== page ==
19th hole: As pitchman and player, Phil Mickelson still winning

LAS VEGAS – Leave it to Phil Mickelson to lose $200,000 on the first hole and still come out on top.

No matter what Mickelson does, no matter how thick he lays it on or how ridiculous his actions at times, he always seems to save face.

Mickelson lost that side bet when he failed to birdie the first hole of “The Match” against Tiger Woods at Shadow Creek. He won “The Match” when he knocked it stiff on the fourth playoff hole and made the birdie putt, executing a small fist-pump for effect.

In a way, Mickelson already had helped set this thing up as a can’t-lose proposition. The $9 million prize was not his or Woods’ to begin with. He was a heavy underdog in Las Vegas. He talked himself up throughout the promotional run-up, making semi-outlandish claims about when and how he’d beat Woods.

At the same time, he gladly played David to Woods’ Goliath in the pre-match news conference when asked about Woods’ lasting legacy in golf.

“Greatest of all time,” Mickelson said. “That’s an easy one for me. I’ve seen him do things with a golf ball that’s never been done. The performance in that 2000 U.S. Open at Pebble Beach is the single greatest performance in the history of the game of golf, and possibly all sports. He continued to play at that level for a number of years. The greatest of all-time is an easy slogan for me with Tiger.”

Nov 23, 2018; Las Vegas, NV, USA; Phil Mickelson (right) reacts after the winner's belt didn't fit as Tiger Woods (left) looks on after The Match: Tiger vs Phil golf match at Shadow Creek Golf Course. Mandatory Credit: Rob Schumacher-USA TODAY Sports
Phil Mickelson laughed all the way to the bank with $9 million (before taxes, of course) after winning his match against Tiger Woods. (Rob Schumacher/USA TODAY Sports)

Mickelson always knows how and when to hedge his bets off the course. Once talks for “The Match” were already in the works, Mickelson played a practice round with Woods at Augusta National ahead of the Masters. Knowing how many eyeballs that attracts, he donned a new long-sleeve dress shirt from Mizzen+Main, a company in which he has a stake and for which he later danced in a commercial designed to go viral.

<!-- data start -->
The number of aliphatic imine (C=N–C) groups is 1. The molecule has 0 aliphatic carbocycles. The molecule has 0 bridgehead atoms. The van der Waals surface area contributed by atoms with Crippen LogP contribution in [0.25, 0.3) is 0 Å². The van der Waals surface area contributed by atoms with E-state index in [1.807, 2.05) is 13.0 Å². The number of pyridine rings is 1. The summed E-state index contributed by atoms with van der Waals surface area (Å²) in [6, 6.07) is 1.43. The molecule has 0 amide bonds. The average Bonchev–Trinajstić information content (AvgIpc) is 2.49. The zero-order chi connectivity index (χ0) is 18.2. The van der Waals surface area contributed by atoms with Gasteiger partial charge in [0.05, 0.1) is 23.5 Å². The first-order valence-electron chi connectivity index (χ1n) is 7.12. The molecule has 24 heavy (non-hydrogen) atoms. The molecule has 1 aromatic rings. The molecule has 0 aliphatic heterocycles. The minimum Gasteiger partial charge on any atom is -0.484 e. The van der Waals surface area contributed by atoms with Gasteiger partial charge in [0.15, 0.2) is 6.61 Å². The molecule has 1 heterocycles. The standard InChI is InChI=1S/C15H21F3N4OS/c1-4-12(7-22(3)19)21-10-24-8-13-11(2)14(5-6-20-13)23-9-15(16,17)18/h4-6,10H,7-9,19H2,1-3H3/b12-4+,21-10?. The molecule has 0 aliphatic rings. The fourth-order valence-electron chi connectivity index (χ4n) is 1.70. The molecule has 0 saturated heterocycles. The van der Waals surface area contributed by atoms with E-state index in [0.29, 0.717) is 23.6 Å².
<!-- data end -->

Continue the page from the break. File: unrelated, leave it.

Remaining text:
That’s Mickelson in a nutshell. Everything is so over the top it’s hard not to laugh along with him while he dances all the way to the bank.

It’s also, at times, hard to know how much he actually believes the things he’s saying, like during the HBO “24/7” documentary show leading up to “The Match” when he was in true showman mode and said he wasn’t done winning majors.

Like Woods, it’s been five years since his last, though Mickelson did win last year in Mexico and putted surprisingly well all season. And the driver that plagued him all year looked pretty good at times in Las Vegas, which Mickelson wasted no time pointing out in his own on-brand way.

“We played some really good golf and this is very encouraging to me too, because I drove the ball like a stallion,” Mickelson said. “That gives me a lot of, you know, if I can drive the ball well in the next year, next couple of years, I’m very optimistic about what that holds.”

Mickelson finished T-17 a month ago at the Safeway Open before an extended break leading up to “The Match.” And he played well in the FedEx Cup Playoffs, knocking off a T-15 at the Northern Trust and T-12 at the Dell Technologies Championship.

Most of his time discussing those starts was in context with “The Match,” as he joked about improving his odds and peaking at the right time. In Paris, after playing a practice round with Woods, he said he was considering asking for strokes because Woods was swinging so well.

Mickelson certainly sold “The Match” much harder than Woods, likely in part because it comes so naturally to him. He leaked some of the details to a reporter long before it was finalized, created his own Twitter account, took the lead role in promotional segments and interviews.

Had he lost, we would have seen more of the awe-shucks, self-deprecating Mickelson that endeared him to so many fans in the first place. He was humble in victory, though he did mention several times that Woods probably missed the green at the modified 93-yard playoff hole twice because the ball travels farther off a tee and they aren’t used to hitting tee shots with a lob wedge.

Mickelson never wastes an opportunity to throw in a nugget like that, implication being he clearly would have considered it had he hit first.

He’s also selling us on the idea that he isn’t done in major championships at age 48. And the more you hear him talk, the more you watch him play when things are going well, the less crazy it sounds.

For all the criticism Mickelson is open to, he still gets Mizzen+Main their exposure, he still makes that commercial with the dance moves popping up all over the internet, he still leaves reporters chuckling at every turn and, oh yeah, he actually won “The Match” and left with all the money and bragging rights.

He’s clearly not done competing and wants to keep going strong this season, because even when Mickelson loses it seems he always wins in the end. Gwk



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